January 29, 2012

"William Burroughs" by David Ohle

A different version of this 
piece appeared as
 “The Time of the Wart” in The Dirty Goat, Austin TX, 1990. 

After the Beat business became a media topic, everyone knew. I saw a headline in The News of the World around 1959--blame these men for the beatnik horror, listed Kerouac, Ginsberg and myself, with pictures. And I said, “Well, we have arrived.”
  Decades later people would exit the I-70 at Lawrence, drive 30 blocks to Leanard St. “There he is,” they’d say,” the fella wrote Tarzan, ain’t he?” “Beg your pardon,” I’d say. “That’s another Burroughs. I’m from the St. Louis Burroughs.”
After the crash of an alien spaceship, they recovered a body, took it to Los Alamos for autopsy. It had no stomach. These creatures are nourished by some kind of sophisticated photosynthesis. Chlorophyll people. What could be better than if you made some simple changes in people so that they could nourish themselves with photosynthesis? It would wipe out hunger problems in the third world. 
“Effin well right,” the generals said. “We’re gonna put out a shoot-to-kill order on those effin opportunists. Effin flying saucers are violating our air space. We will go beyond the Manhattan Project! We will destroy these creatures!” My God, the dumbness, to alienate the aliens.

There was a great possibility when the old world met the new. There could have been a tremendous possibility of exchanging knowledge and values. Instead of which it became a history of slavery and extermination. The white-skinned homo sap has always been an eff up. 
And there was Hiroshima. They just couldn’t wait to drop their new toy onto “personnel,” also known as people. It was completely unnecessary. Japan didn’t have a ship in the sea or a plane in the sky. They were even making peace offers through Sweden. “Oh, no, we’re going to try out our new toy.”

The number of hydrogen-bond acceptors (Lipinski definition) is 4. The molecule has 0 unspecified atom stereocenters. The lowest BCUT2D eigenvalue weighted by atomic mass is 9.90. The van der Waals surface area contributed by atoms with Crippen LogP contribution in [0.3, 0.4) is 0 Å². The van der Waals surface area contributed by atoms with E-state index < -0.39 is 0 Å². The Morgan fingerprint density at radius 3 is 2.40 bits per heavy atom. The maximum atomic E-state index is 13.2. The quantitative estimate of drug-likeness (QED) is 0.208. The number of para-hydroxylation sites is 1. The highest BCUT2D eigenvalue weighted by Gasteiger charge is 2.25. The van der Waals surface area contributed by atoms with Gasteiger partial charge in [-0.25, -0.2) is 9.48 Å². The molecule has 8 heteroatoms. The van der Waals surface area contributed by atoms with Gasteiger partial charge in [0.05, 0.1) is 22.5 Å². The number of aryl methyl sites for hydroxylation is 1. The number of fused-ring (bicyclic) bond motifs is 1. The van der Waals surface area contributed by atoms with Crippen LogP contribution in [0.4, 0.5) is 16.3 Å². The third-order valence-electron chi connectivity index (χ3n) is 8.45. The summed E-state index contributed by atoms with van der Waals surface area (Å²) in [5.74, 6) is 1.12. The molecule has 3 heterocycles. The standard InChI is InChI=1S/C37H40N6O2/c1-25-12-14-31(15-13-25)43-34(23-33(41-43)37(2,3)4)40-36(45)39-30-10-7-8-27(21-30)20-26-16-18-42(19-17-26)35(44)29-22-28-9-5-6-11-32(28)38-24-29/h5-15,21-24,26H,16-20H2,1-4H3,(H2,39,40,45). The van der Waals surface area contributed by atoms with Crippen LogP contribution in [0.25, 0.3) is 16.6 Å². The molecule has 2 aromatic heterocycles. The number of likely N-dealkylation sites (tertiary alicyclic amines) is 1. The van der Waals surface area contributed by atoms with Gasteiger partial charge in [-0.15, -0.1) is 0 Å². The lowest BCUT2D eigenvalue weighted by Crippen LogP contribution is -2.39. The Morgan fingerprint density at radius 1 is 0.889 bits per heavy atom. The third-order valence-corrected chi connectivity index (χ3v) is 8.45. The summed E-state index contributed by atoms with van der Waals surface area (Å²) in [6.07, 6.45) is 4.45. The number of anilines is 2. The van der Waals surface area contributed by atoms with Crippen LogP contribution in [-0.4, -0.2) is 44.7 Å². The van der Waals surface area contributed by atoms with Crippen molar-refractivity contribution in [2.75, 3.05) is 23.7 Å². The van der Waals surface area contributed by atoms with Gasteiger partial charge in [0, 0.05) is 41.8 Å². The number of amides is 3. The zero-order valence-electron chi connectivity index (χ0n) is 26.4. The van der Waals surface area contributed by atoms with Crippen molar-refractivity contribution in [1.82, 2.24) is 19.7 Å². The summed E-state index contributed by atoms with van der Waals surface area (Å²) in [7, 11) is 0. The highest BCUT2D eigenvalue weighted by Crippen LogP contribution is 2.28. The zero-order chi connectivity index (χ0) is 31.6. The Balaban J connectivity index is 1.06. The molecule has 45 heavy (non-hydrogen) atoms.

My theory is that we’re just another alien species, an occupying alien species, a parasitic alien. 

I never doubted the existence of gods, nor the possibility of an afterlife. My grandfather was a Methodist Minister who died when I was six. My father was an atheist, and my mother a psychic. She asked once, “Does anyone know what happens when you die?” My father said, “I know. There was a little dog and his name was Rover, and when he was dead he was dead all over.”

There’d been an obituary on me for years, all written and ready to go except for the last paragraph. All they had to do was to tack on the end. Now I’ve got a good little niche in the Burroughs family plot here in St. Louis. It’s a damned good thing to lie in the ground and rot.
In my old age I developed a plantar wart. It got stronger and more vigorous by the day, big as a small turnip . . . . That’s the way it is, isn’t it. One day you’ve got a monkey on your back, and the next it’s a turnip on your sole.